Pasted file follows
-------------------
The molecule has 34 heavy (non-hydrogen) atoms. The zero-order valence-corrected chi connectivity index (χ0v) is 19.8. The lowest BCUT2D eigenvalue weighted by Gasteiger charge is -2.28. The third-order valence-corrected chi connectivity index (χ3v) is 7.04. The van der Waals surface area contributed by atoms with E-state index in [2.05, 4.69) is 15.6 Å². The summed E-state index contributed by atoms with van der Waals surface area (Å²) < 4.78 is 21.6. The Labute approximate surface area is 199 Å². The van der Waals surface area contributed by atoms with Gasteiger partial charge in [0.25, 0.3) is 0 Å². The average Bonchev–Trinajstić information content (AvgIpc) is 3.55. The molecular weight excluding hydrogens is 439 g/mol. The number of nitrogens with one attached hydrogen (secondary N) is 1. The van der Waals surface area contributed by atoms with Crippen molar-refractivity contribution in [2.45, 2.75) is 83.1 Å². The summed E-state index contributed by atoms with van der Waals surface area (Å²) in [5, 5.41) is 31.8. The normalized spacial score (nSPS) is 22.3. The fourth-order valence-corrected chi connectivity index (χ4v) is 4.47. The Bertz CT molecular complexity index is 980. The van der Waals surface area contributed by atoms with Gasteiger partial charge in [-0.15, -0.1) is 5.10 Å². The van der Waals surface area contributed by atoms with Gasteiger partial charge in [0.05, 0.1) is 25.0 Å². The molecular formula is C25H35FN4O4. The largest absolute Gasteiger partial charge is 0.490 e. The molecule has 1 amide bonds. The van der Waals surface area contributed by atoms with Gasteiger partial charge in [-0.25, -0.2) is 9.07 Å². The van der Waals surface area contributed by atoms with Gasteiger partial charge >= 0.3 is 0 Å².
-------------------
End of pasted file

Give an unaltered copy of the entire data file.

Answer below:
The molecule has 34 heavy (non-hydrogen) atoms. The zero-order valence-corrected chi connectivity index (χ0v) is 19.8. The lowest BCUT2D eigenvalue weighted by Gasteiger charge is -2.28. The third-order valence-corrected chi connectivity index (χ3v) is 7.04. The van der Waals surface area contributed by atoms with E-state index in [2.05, 4.69) is 15.6 Å². The summed E-state index contributed by atoms with van der Waals surface area (Å²) < 4.78 is 21.6. The Labute approximate surface area is 199 Å². The van der Waals surface area contributed by atoms with Gasteiger partial charge in [0.25, 0.3) is 0 Å². The average Bonchev–Trinajstić information content (AvgIpc) is 3.55. The molecular weight excluding hydrogens is 439 g/mol. The number of nitrogens with one attached hydrogen (secondary N) is 1. The van der Waals surface area contributed by atoms with Crippen molar-refractivity contribution in [2.45, 2.75) is 83.1 Å². The summed E-state index contributed by atoms with van der Waals surface area (Å²) in [5, 5.41) is 31.8. The normalized spacial score (nSPS) is 22.3. The fourth-order valence-corrected chi connectivity index (χ4v) is 4.47. The Bertz CT molecular complexity index is 980. The van der Waals surface area contributed by atoms with Gasteiger partial charge in [-0.15, -0.1) is 5.10 Å². The van der Waals surface area contributed by atoms with Gasteiger partial charge in [0.05, 0.1) is 25.0 Å². The molecular formula is C25H35FN4O4. The largest absolute Gasteiger partial charge is 0.490 e. The molecule has 1 amide bonds. The van der Waals surface area contributed by atoms with Gasteiger partial charge in [-0.25, -0.2) is 9.07 Å². The van der Waals surface area contributed by atoms with Gasteiger partial charge >= 0.3 is 0 Å².